In haemodynamic studies carried out in animal models of hypertension, blood pressure reduction after perindopril administration was accompanied by a reduction in peripheral arterial resistance and improved arterial wall compliance. In studies carried out in patients with essential hypertension the reduction in blood pressure was accompanied by a reduction in peripheral resistance with no change, or a small increase in renal blood flow and no change in glomerular filtration rate. An increase in the compliance of large arteries was also observed. When perindopril is administered together with a thiazide-type diuretic, the antihypertensive activity of perindopril may be potentiated in some patients, and this effect is evident after four weeks of treatment. Perindopril, like other ACE inhibitors, may compensate for thiazide-induced hypokalaemia.
In one study of 48 patients in which low-dose perindopril equivalent to perindopril arginine 2.5 mg was compared with correspondingly low doses of enalapril (2.5 mg) or captopril (6.25 mg) in patients with congestive heart failure, significantly different blood pressure responses were noted. Blood pressure fell significantly with captopril and enalapril following the first dose. However, whilst perindopril inhibited plasma ACE comparably with enalapril, the blood pressure changes were insignificant and similar to placebo for up to ten hours of regular observation. Data regarding possibility of a late hypotensive response are not available for perindopril.

Pharmacology of amlodipine.

Amlodipine is a calcium ion influx inhibitor (slow channel blocker or calcium ion antagonist) and inhibits the transmembrane influx of calcium ions into cardiac and vascular smooth muscle.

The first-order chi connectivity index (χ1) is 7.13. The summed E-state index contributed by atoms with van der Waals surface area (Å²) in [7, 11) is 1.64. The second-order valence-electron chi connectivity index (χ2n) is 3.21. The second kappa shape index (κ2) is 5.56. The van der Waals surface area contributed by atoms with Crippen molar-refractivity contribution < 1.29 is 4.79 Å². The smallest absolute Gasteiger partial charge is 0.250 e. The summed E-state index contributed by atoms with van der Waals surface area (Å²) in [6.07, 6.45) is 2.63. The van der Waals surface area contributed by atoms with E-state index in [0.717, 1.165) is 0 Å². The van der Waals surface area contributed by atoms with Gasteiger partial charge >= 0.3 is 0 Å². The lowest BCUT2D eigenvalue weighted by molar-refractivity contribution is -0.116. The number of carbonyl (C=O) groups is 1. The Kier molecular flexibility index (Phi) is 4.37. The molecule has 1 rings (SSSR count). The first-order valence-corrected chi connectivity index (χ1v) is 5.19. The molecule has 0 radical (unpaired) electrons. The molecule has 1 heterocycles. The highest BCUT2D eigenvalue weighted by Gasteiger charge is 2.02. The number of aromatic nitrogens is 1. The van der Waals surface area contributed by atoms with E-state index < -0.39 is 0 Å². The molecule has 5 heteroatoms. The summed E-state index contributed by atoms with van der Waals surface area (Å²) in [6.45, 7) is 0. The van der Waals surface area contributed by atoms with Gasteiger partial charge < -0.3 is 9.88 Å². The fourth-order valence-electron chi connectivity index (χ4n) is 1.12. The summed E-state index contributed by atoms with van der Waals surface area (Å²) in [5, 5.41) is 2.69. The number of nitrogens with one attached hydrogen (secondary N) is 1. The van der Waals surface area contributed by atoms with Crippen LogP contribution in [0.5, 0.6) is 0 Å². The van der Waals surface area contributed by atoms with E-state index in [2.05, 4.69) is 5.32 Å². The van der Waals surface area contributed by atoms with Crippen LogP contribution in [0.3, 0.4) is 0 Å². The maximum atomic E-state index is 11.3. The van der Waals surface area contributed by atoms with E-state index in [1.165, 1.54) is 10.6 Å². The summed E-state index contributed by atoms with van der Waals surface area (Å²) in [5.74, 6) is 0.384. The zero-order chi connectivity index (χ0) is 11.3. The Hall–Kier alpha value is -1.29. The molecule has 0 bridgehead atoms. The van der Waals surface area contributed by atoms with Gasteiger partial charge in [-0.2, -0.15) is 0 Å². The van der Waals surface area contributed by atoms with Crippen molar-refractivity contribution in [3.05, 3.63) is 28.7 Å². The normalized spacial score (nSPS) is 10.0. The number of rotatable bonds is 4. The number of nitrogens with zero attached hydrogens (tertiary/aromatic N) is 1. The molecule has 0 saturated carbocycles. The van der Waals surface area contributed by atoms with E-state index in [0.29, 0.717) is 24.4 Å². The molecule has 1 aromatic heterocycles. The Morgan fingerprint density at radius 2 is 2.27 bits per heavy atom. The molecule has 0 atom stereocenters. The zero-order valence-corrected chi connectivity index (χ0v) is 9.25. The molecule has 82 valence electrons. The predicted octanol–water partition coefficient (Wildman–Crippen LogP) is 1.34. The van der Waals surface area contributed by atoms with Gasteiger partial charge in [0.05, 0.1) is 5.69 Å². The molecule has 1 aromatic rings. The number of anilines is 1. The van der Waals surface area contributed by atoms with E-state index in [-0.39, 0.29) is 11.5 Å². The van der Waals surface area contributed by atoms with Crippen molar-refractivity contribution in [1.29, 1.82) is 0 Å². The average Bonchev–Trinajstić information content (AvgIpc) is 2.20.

Experimental data suggest that amlodipine binds to both dihydropyridine and non-dihydropyridine binding sites. The contractile processes of cardiac muscle and vascular smooth muscle are dependent upon the movement of extracellular calcium ions into these cells through specific ion channels. Amlodipine inhibits calcium ion influx across cell membranes selectively, with a greater effect on vascular smooth muscle cells than on cardiac muscle cells. Negative inotropic effects can be detected in vitro but such effects have not been seen in intact animals at therapeutic doses. Serum calcium concentration is not affected by amlodipine. Within the physiologic pH range, amlodipine is an ionized compound (pKa=8.6), and its kinetic interaction with the calcium channel receptor is characterised by a gradual rate of association and dissociation with the receptor binding site, resulting in a gradual onset of effect.
Amlodipine is a peripheral arterial vasodilator that acts directly on vascular smooth muscle to cause a reduction in peripheral vascular resistance and reduction in blood pressure. The precise mechanism by which amlodipine relieves angina has not been fully determined but amlodipine reduces the total ischaemic burden by the following two actions:
Amlodipine dilates peripheral arterioles and thus reduces the total peripheral resistance (afterload) against which the heart works. Since the heart rate remains stable, this unloading of the heart reduces myocardial energy consumption and oxygen requirements.
Amlodipine has been shown to block constriction in main coronary arteries and coronary arterioles, induced by calcium, potassium, adrenaline, serotonin and thromboxane A2 analogue both in normal and in ischaemic regions.
Following administration of therapeutic doses to patients with hypertension, amlodipine produces vasodilation resulting in a reduction of supine and standing blood pressures. These decreases in blood pressure are not accompanied by a significant change in heart rate or plasma catecholamine levels with chronic dosing.
With chronic once daily oral administration, antihypertensive effectiveness is maintained for at least 24 hours. Plasma concentrations correlate with effect in both young and elderly patients.